Travel slowly, staying in vacation rentals (villas, farms, cottages, apartments)
Report 2040: Paris au Ralenti (Paris in Slow Motion)
By Doru from Canada, Fall 2012
Page 9 of 19: Friday, 21 September - It is About the Risotto; Intermezzo: Crosswalks of Paris
Vehicles parked in front of the elementary school on rue du Petit Musc
Morning dedicated to shopping, gifts for grandchildren and other family, and some funky tableware for us. When on Île Saint Louis, I highly recommend to stop and to at least look at the displays of “Pylones”, at 57 Rue Saint Louis en l'Île (there are many other Pylones stores in Paris, including at the Charles de Gaulee airport.) The subtitle of this store is “Editeurs d’objects” and indeed they are. We always find there something of original, attractive and colourful design.
[Noted in passing: No line-up at Berthillon at 11am! Not even at the original Berthillon.]
On the way back to the apartment, I reserve a table for lunch at “Le Temps des Cerises.” Last time we ate there, I missed on the risotto; we were late.
I have a weakness for risotto. Wherever I see it on a menu, I cannot resist. I think that the risotto is one of the two things most difficult to prepare. The other one is the soufflé. Both the risotto and the soufflé share the need to know when to stop. A few moments too early and the rice is still raw, the soufflé does not rise. A few moments too late and the risotto is paste, the soufflé collapses. To know when to stop, this is the question! For people too.
At lunch, the risotto aux coquilles Saint-Jacques lardée offered at “Le Temps des Cerises” is excellent, slightly creamy, the rice still defined, the scallops - wrapped in their bacon envelope - crisp on the outside. Wonderful. For Josette, Madame suggests a lactose free, made just for her escalope de saumon aux haricots verts vapeur. Josette likes it a lot; no sharing with me today. A glass of Viognier, a clafoutis aux poires, two coffees. (€43.60). The little café-restaurant is packed, as it was whenever we walked by, lunch or dinner.
On the way back to the apartment, a stop to get a baguette for the evening, an éclair-café, a croissant naturel.
Dinner at home followed by a walk in the neighbourhood above Saint-Antoine/Rivoli, if the rain that just started will allow it. If the rain persists, there is correspondence, emails to write or to respond.
Intermezzo: Crosswalks of Paris
I think I have finally figured out the most difficult thing to do in Paris. No, it is not climbing Tour Montparnasse without an elevator, or forcing your way to the front line to view “Mona Lisa” under siege by amateur photographers at the Louvre, or finding living people in Père Lachaise after midnight, or driving through Place de la Concorde, or even finding Nespresso coffee pods, pardon: cartouches.
No, the most difficult thing to do in Paris is to cross a street.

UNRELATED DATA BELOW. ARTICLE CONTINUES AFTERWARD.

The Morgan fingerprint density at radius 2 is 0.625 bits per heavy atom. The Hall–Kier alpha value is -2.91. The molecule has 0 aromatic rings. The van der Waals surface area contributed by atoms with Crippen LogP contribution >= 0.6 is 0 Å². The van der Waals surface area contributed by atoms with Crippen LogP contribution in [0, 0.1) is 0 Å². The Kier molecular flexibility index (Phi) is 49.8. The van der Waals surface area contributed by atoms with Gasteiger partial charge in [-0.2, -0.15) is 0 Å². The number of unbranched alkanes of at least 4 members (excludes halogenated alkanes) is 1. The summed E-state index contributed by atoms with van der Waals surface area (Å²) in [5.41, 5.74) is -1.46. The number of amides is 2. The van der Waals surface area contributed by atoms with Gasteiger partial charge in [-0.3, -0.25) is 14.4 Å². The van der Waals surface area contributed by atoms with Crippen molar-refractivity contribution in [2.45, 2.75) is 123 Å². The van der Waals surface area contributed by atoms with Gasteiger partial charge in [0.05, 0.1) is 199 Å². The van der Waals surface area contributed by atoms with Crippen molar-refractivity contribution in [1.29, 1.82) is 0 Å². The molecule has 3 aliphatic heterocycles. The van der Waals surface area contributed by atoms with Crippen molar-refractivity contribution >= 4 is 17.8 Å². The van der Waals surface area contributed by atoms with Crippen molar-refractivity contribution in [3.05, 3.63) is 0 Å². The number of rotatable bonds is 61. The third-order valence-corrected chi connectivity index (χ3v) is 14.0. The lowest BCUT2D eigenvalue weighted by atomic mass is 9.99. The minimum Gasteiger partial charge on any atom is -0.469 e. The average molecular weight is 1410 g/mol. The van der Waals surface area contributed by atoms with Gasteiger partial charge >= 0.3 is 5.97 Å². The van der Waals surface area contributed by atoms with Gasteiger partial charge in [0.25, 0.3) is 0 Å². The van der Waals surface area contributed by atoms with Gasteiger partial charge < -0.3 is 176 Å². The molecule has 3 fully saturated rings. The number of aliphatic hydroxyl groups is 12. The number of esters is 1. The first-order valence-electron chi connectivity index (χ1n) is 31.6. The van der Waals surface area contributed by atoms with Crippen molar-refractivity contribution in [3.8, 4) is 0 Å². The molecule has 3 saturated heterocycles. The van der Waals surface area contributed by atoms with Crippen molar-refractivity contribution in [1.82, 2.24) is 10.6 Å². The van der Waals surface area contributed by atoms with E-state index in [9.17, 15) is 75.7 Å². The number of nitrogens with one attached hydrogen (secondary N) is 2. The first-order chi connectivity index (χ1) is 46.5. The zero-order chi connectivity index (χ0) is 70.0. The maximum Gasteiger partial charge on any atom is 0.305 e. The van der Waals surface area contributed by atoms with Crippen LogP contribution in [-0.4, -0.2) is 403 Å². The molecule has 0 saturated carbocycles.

Again, I am not talking about the large intersections, such as the Circle Bastille, or around Place de l’Opéra. And I am not talking about automotive traffic.
No: you recognise the real Parisians by how they cross the small, one-way streets in their residential neighbourhoods.
I have diligently tried to observe and imitate the Parisian backstreet crossing technique and I am still working at it. I will share here my observations the best I can.
The difference between Parisians and those who aspire to at least fake the impression that they are at home in Paris, is that the real ones know already before birth, through genetic modification, where to look for the oncoming hurtling cars. Thanks to this unique extra-sensory perception, they can concentrate on what is really important before placing their feet on the zebra markings of the crosswalks between the two sides of the street. Not so I. Or others like me.
That is because, being a temporary import, I have to look at the same time for two things, not only for one:
(a) the motorised cannonballs piloted by drivers with the specific intent of flattening me, and (A) the even more dangerous, inevitable presence of the doggy do on crosswalks.
You see, everybody here knows that you may step into a doggy accident at any time, on any sidewalk.
But dogs are not only cute; they are also smart, and thus they learn. The new predilection of the Parisian cute, sweet, human’s best friend for crosswalk use indicates an until recently unknown inclination to perfidy: they know, the little ones, that their production is less identifiable in between the confusing alternation of white paint and black asphalt that crosswalks offer.
I just cannot perform this multitasking: watch for cars that would kill me, and for dog deposits that would mark me. Since human beings are wired to worry more about projectiles than dejections, therein lays my quandary... But I continue my training!
Which gives me the obvious idea that a buck or two can be made by founding a school for “Organic crosswalk safety in Paris.” But who is going to underwrite the third party liability and foot gear insurance?
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